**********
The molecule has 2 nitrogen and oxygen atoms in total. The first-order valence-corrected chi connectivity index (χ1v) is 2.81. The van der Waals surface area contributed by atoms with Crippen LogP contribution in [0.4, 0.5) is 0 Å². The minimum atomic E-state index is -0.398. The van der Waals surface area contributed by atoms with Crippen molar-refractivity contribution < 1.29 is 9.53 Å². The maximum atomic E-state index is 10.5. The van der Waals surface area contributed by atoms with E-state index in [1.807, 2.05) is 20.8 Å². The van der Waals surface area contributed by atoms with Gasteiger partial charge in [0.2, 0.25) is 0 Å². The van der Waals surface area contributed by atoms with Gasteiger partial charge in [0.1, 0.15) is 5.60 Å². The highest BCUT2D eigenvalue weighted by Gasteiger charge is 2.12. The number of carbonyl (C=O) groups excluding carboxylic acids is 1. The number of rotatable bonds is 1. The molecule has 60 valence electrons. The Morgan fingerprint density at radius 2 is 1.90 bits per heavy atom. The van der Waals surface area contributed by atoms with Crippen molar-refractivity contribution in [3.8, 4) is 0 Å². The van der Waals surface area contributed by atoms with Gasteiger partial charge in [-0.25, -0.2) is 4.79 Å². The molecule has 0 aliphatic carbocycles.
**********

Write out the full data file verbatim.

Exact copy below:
The molecule has 2 nitrogen and oxygen atoms in total. The first-order valence-corrected chi connectivity index (χ1v) is 2.81. The van der Waals surface area contributed by atoms with Crippen LogP contribution in [0.4, 0.5) is 0 Å². The minimum atomic E-state index is -0.398. The van der Waals surface area contributed by atoms with Crippen molar-refractivity contribution < 1.29 is 9.53 Å². The maximum atomic E-state index is 10.5. The van der Waals surface area contributed by atoms with E-state index in [1.807, 2.05) is 20.8 Å². The van der Waals surface area contributed by atoms with Gasteiger partial charge in [0.2, 0.25) is 0 Å². The van der Waals surface area contributed by atoms with Gasteiger partial charge in [0.1, 0.15) is 5.60 Å². The highest BCUT2D eigenvalue weighted by Gasteiger charge is 2.12. The number of carbonyl (C=O) groups excluding carboxylic acids is 1. The number of rotatable bonds is 1. The molecule has 60 valence electrons. The Morgan fingerprint density at radius 2 is 1.90 bits per heavy atom. The van der Waals surface area contributed by atoms with Crippen molar-refractivity contribution in [3.8, 4) is 0 Å². The van der Waals surface area contributed by atoms with Gasteiger partial charge in [-0.25, -0.2) is 4.79 Å². The molecule has 0 aliphatic carbocycles.